US 5928668 A
Disclosed is a method of dry blend compression of potent drugs with low solubility, such as steroidal medicaments using directly compressible agglomerated excipients that are not a conventional or spray dried polyalcohol or lactose. The agglomerated excipients include mannitol, maltodextrin or corn syrup solids, which hold the medicament(s) in the crevices of the agglomerates. Also disclosed are the critical ratios of the agglomerated excipients to steroidal agent, specifically estradiol, that is distributed uniformly throughout the dry blend and then compressed into tablets.
1. A pharmaceutical composition comprising one or more low dosage medicaments and an agglomerated excipient in a ratio from about 1:40 to about 1:100 of medicament to excipient; wherein the agglomerated excipient is selected from the group consisting of mannitol, maltodextrin, corn syrup solid, and mixtures thereof and, optionally, one or more excipient, disintegrating agent, or lubricant.
2. The composition of claim 1 wherein said medicament is an estrogen and, optionally, a progestin.
3. The composition of claim 2 wherein said estrogen is estradiol.
4. The composition of claim 2 wherein said estrogen is a conjugated estrogen.
5. The composition of claim 4 wherein said progestin is medroxyprogesterone acetate.
6. The composition of any one of claims 2 or 1 wherein the excipient is selected from the group consisting of mannitol, maltodextrin, or a combination thereof.
7. The composition of any one of claims 2 or 1 wherein said composition is in the form of a tablet.
This invention relates to a method of dry blend compression of insoluble potent drug substances using a directly compressible, agglomerated excipient that is not a conventional spray dried polyalcohol or lactose.
Inadequate distribution of low-dose potent drugs is a constant threat to the uniform potency of tablets and capsules containing such drugs.
The greatest potential for drug-diluent segregation in a tablet system occurs with powder or particulate mixtures intended for direct compression or wet granulation in which the drug migration occurs (Dale E. Fonner et. al., Pharmaceutical Dosage Forms: Tablets, Volume 2, pp. 253.). European Patent Application 92103963.2, AKZO N. V. p. 6 describes the inadequate homogeneity encountered with compositions containing hydrous lactose DT (U.S. Pat. No. 4,544,554 etc. issued to Samuel A. Pasquale). The migration of a low-dose potent drug disrupts the distribution throughout the mix, giving rise to inconsistency in the content uniformity of the dosage form.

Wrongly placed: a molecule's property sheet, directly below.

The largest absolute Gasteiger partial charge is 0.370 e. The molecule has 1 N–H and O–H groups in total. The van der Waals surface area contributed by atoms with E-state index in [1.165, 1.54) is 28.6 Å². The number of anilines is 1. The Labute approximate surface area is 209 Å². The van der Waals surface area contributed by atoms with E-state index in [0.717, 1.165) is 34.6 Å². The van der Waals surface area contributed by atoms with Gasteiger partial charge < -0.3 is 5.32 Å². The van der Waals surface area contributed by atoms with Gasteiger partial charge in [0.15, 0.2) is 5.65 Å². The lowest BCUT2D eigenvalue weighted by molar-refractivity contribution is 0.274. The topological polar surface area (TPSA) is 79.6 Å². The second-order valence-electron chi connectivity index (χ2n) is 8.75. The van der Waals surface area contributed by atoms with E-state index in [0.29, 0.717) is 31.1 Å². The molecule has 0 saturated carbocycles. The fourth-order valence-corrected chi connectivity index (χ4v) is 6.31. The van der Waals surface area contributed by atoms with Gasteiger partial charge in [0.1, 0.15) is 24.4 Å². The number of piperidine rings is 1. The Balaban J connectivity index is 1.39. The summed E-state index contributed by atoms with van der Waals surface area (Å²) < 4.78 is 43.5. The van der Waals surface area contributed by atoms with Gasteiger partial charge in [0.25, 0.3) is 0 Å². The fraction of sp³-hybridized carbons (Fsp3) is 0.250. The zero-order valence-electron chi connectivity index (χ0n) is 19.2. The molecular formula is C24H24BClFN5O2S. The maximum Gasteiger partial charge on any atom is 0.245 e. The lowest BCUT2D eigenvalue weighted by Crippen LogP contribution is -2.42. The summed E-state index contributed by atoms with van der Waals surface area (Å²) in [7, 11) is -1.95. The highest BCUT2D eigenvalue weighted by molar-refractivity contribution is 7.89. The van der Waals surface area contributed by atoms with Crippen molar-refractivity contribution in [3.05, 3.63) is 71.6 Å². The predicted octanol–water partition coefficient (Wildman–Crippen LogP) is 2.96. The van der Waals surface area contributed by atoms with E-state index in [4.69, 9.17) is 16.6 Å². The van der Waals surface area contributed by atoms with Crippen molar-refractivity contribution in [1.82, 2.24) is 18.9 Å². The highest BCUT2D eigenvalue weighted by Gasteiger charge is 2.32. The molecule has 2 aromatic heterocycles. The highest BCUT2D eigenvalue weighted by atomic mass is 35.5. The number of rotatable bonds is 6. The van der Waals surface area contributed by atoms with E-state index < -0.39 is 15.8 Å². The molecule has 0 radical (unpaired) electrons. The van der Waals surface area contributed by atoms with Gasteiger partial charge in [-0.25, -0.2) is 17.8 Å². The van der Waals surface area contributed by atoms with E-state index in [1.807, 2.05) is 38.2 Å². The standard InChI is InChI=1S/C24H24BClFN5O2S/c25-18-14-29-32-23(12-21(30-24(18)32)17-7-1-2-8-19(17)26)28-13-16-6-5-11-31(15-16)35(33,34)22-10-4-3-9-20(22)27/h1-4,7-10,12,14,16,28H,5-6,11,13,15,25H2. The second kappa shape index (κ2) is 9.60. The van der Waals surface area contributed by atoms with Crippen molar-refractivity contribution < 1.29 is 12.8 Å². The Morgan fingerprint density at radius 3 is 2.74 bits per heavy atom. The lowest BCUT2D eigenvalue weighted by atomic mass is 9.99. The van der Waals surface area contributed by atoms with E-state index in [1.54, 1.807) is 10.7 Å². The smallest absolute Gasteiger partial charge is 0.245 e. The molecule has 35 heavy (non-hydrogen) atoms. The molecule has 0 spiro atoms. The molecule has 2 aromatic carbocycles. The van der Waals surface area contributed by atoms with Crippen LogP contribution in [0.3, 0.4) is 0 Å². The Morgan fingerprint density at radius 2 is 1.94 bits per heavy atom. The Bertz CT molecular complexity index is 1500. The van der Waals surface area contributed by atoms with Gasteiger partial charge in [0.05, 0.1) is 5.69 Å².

U.S. Pat. No. 3,568,828 issued to Leonard Joseph Lerner describes wet processes using potent drug substances such as estrogens with organic solvents such as chloroform. Such processes are now regarded as environmentally unsafe and can incur considerable manufacturing expenses, in that appropriate solvent scrubbing and/or explosion proof equipment must be acquired at substantial capital expenditure.
Estradiol and a number of other low-dose potent drugs precipitate in a variety of polymorphs and/or crystal habits. The changes in the crystal structure on drying can affect the bioavailability of the drug. It is well known in the literature that the micronized form is more bioavailable than larger drug particle size. This invention offers an important alternative to wet granulation, thus eliminating recrystallization and the issue of polymorphism and bioavailability. It also offers the choice of dry mixing or direct compression with materials other than the conventional spray dried polyalcohols or lactoses.
The following describes the use of low dose medicinal agents such as micronized steroidal medicinal agents; estradiol, equilin, estrone, spironolactone, and non-micronized materials; such as, estropipate, conjugated estrogens, esterified estrogens, progestins or other medicinal agents having the structure which includes the cyclopentanoperhydrophenanthrene ring system which agents are formulated by a drug pharmaceutical preparation. The dry preparation makes use of excipients that have been prepared by agglomeration methods other than by spray drying. Such excipients include granular mannitol, agglomerated maltodextrin, corn syrup solids and mixtures of these agents with added conventional direct compression excipients.